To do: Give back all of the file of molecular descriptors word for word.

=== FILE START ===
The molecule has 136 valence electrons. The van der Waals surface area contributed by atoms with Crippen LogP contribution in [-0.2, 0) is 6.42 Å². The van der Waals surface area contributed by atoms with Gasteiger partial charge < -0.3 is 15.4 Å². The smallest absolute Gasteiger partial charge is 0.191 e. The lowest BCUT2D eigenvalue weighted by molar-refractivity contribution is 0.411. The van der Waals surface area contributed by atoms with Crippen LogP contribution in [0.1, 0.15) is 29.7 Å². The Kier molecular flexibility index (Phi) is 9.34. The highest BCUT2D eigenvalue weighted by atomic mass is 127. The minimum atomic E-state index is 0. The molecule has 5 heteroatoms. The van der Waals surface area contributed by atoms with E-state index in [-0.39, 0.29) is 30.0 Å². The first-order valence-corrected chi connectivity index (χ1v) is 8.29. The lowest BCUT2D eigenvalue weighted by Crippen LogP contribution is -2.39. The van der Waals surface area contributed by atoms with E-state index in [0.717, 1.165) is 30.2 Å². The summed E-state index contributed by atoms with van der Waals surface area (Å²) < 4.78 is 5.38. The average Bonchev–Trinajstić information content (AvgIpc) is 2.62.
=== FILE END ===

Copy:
The molecule has 136 valence electrons. The van der Waals surface area contributed by atoms with Crippen LogP contribution in [-0.2, 0) is 6.42 Å². The van der Waals surface area contributed by atoms with Gasteiger partial charge < -0.3 is 15.4 Å². The smallest absolute Gasteiger partial charge is 0.191 e. The lowest BCUT2D eigenvalue weighted by molar-refractivity contribution is 0.411. The van der Waals surface area contributed by atoms with Crippen LogP contribution in [0.1, 0.15) is 29.7 Å². The Kier molecular flexibility index (Phi) is 9.34. The highest BCUT2D eigenvalue weighted by atomic mass is 127. The minimum atomic E-state index is 0. The molecule has 5 heteroatoms. The van der Waals surface area contributed by atoms with E-state index in [-0.39, 0.29) is 30.0 Å². The first-order valence-corrected chi connectivity index (χ1v) is 8.29. The lowest BCUT2D eigenvalue weighted by Crippen LogP contribution is -2.39. The van der Waals surface area contributed by atoms with E-state index in [0.717, 1.165) is 30.2 Å². The summed E-state index contributed by atoms with van der Waals surface area (Å²) < 4.78 is 5.38. The average Bonchev–Trinajstić information content (AvgIpc) is 2.62.